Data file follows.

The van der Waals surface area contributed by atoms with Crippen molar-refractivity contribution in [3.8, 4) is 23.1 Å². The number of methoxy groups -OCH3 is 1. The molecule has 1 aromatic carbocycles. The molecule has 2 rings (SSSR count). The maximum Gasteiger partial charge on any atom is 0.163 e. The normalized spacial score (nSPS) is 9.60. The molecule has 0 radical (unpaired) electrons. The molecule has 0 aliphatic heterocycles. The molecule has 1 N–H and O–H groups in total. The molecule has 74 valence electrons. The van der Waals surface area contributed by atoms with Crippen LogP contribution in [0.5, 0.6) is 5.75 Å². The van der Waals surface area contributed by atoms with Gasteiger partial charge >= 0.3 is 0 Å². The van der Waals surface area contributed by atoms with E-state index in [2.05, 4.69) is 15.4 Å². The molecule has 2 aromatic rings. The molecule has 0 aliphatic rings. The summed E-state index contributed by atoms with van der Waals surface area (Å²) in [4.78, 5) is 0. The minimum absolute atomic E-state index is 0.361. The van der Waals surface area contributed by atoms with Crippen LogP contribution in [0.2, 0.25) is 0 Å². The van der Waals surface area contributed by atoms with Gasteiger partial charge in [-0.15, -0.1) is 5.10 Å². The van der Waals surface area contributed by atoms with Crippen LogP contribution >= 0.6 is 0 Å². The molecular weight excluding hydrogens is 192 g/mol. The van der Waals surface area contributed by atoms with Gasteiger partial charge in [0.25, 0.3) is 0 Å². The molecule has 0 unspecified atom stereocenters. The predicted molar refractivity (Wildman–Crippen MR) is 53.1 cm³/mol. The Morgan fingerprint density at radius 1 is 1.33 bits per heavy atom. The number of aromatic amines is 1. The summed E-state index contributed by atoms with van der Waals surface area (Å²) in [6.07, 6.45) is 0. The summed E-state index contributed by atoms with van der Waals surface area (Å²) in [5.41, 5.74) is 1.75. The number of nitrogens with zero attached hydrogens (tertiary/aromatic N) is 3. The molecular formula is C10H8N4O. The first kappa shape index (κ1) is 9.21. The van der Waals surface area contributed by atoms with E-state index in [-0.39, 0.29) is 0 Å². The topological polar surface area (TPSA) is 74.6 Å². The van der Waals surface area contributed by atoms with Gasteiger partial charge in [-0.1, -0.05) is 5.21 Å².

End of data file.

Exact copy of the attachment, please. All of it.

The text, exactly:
The van der Waals surface area contributed by atoms with Crippen molar-refractivity contribution in [3.8, 4) is 23.1 Å². The number of methoxy groups -OCH3 is 1. The molecule has 1 aromatic carbocycles. The molecule has 2 rings (SSSR count). The maximum Gasteiger partial charge on any atom is 0.163 e. The normalized spacial score (nSPS) is 9.60. The molecule has 0 radical (unpaired) electrons. The molecule has 0 aliphatic heterocycles. The molecule has 1 N–H and O–H groups in total. The molecule has 74 valence electrons. The van der Waals surface area contributed by atoms with Crippen LogP contribution in [0.5, 0.6) is 5.75 Å². The van der Waals surface area contributed by atoms with Gasteiger partial charge >= 0.3 is 0 Å². The van der Waals surface area contributed by atoms with E-state index in [2.05, 4.69) is 15.4 Å². The molecule has 2 aromatic rings. The molecule has 0 aliphatic rings. The summed E-state index contributed by atoms with van der Waals surface area (Å²) in [4.78, 5) is 0. The minimum absolute atomic E-state index is 0.361. The van der Waals surface area contributed by atoms with Crippen LogP contribution in [0.2, 0.25) is 0 Å². The van der Waals surface area contributed by atoms with Gasteiger partial charge in [-0.15, -0.1) is 5.10 Å². The van der Waals surface area contributed by atoms with Crippen LogP contribution >= 0.6 is 0 Å². The molecular weight excluding hydrogens is 192 g/mol. The van der Waals surface area contributed by atoms with Gasteiger partial charge in [0.25, 0.3) is 0 Å². The molecule has 0 unspecified atom stereocenters. The predicted molar refractivity (Wildman–Crippen MR) is 53.1 cm³/mol. The Morgan fingerprint density at radius 1 is 1.33 bits per heavy atom. The number of aromatic amines is 1. The summed E-state index contributed by atoms with van der Waals surface area (Å²) in [6.07, 6.45) is 0. The summed E-state index contributed by atoms with van der Waals surface area (Å²) in [5.41, 5.74) is 1.75. The number of nitrogens with zero attached hydrogens (tertiary/aromatic N) is 3. The molecular formula is C10H8N4O. The first kappa shape index (κ1) is 9.21. The van der Waals surface area contributed by atoms with E-state index in [-0.39, 0.29) is 0 Å². The topological polar surface area (TPSA) is 74.6 Å². The van der Waals surface area contributed by atoms with Gasteiger partial charge in [-0.1, -0.05) is 5.21 Å².